About 1.5 million Latinos are eligible to vote in Florida, representing approximately 14 percent of the more than 11 million eligible voters in the state, according to a Pew Hispanic Center analysis of data from Current Population Surveys conducted by the U.S. Bureau of the Census in 2003. Of those Florida Latinos, who are U.S. citizens and at least 18 years old, some 540,000 or 36 percent identify themselves as being of Cuban origins, and another 480,000 or 32 percent identify as being of Puerto Rican origins. Another 315,000 or 21 percent trace their origins to Central and South America.
About 60 percent of Florida’s Hispanic voters live in just three counties each with different characteristics.
- Miami-Dade County is home to 590,000 Hispanic eligible voters or 39 percent of the state’s Latino electorate, by far the largest concentration in the state. Two-thirds of them are of Cuban origins. Latinos account for 52 percent of the eligible voters in the county.
- Orange County, where Orlando is located, is next largest with a Hispanic voting population of 166,000 or 11 percent of the state’s Latino electorate. Two-thirds are of Puerto Rican origins. Latinos account for 14 percent of the county’s voters.
- Broward County, where Fort Lauderdale is located, has 165,000 Hispanic eligible voters or 11 percent of the state’s Latino electorate. Central and South Americans are the largest Hispanic group in Broward, representing 42 percent of the county’s Latino voters. Puerto Ricans are the next largest group with 30 percent and Cubans make up 20 percent of the Hispanic voters in Broward. Latinos represent 14 percent of the county’s voters.
The major Hispanic origin groups are distributed across Florida in distinctive geographic patterns:
- Nearly three-quarters (73%) of Florida’s Cuban voters live in Miami-Dade. The rest of the Cuban electorate is scattered across the state.
- Puerto Rican voters are much more evenly distributed around the state. The largest concentration in any one county is the 23 percent of Puerto Rican voters in Orange County. Elsewhere, Miami-Dade (11%), Broward (10%) and Osceola (9%) also have significant shares of Florida’s Puerto Rican voters.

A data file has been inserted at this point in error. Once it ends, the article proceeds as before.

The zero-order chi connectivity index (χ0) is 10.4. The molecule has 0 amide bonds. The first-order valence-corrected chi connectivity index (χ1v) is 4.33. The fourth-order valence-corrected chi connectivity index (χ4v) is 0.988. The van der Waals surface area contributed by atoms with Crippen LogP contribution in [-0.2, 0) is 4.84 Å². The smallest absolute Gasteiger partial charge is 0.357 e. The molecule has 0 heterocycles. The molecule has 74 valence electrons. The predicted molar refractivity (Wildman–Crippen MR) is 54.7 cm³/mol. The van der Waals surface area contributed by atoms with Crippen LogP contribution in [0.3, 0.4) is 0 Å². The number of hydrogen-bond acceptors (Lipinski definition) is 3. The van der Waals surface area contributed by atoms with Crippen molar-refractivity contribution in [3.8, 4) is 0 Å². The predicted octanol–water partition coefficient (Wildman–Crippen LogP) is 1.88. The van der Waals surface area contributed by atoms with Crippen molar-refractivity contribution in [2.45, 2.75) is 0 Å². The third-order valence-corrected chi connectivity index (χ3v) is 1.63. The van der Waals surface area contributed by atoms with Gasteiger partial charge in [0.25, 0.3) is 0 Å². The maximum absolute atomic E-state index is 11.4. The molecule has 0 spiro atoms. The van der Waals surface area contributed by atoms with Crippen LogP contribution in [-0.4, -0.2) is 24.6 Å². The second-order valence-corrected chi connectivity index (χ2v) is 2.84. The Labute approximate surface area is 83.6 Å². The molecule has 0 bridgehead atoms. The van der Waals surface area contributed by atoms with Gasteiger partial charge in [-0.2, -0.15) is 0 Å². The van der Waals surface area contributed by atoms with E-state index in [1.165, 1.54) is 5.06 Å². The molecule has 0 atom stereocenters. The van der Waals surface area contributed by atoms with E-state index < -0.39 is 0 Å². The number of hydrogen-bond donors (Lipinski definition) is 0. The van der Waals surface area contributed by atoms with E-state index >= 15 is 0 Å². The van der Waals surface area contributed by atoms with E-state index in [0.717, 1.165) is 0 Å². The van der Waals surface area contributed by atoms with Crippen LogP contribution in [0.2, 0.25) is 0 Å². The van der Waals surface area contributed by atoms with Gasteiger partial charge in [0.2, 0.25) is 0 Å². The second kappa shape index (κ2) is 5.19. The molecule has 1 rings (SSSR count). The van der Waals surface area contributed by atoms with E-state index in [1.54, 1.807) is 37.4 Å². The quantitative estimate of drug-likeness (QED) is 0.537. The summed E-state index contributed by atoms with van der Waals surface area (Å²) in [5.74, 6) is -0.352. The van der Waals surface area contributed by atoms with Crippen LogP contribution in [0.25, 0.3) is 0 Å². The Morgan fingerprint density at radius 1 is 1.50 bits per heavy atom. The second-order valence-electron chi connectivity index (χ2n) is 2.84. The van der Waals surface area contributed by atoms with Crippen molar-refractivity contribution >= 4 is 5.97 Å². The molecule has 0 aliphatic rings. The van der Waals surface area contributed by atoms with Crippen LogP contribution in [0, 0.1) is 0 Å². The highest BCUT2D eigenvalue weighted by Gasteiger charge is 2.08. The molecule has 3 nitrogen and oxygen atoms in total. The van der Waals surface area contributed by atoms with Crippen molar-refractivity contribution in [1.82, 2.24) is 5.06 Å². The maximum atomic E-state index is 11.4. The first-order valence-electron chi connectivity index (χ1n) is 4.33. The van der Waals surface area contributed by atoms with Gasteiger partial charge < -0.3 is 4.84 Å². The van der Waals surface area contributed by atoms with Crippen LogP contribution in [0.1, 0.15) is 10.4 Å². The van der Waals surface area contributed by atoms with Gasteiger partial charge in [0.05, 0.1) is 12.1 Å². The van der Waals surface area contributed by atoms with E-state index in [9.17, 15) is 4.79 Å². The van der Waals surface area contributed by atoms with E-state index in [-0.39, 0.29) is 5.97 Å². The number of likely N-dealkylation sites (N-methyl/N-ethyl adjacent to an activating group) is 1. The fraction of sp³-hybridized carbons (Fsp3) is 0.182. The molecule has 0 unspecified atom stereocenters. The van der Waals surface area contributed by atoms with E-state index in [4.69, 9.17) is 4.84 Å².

- The largest concentration of Central and South American voters is in Miami- Dade(38%). Other significant shares are located in Broward (22%) and Orange (11%).
In a survey taken earlier this year, Cuban voters in Florida were significantly more supportive of President George W. Bush’s handling of the war in Iraq than non- Cuban voters. However, there were only small differences between the two groups on social issues like abortion, according to The Pew Hispanic Center/ Kaiser Family Foundation 2004 National Survey of Latinos: Politics and Civic Engagement.
Data on Florida’s Hispanic electorate was extracted from the monthly Current Population Surveys (CPS) conducted in 2003 by the U.S. Bureau of the Census. The CPS is the U.S. government’s preeminent monthly survey and serves as the basis for the U.S. Bureau of Labor Statistics’ monthly employment release, as well as the nation’s official poverty estimates. Combining data from 12 monthly surveys created a sufficiently large sample to allowed a detailed analysis of the Hispanic population in Florida.
The 2004 National Survey of Latinos: Politics and Civic Engagement was conducted by telephone between April 21 and June 9, 2004 among a nationally representative sample of 2,288 Latino adults, who were selected at random and were interviewed in either English or Spanish, based on the respondent’s preference. The sample included 328 persons in Florida who said they are U.S. citizens and are registered to vote. About two-thirds of the non-Cubans in this sub-sample are of Puerto Rican origins.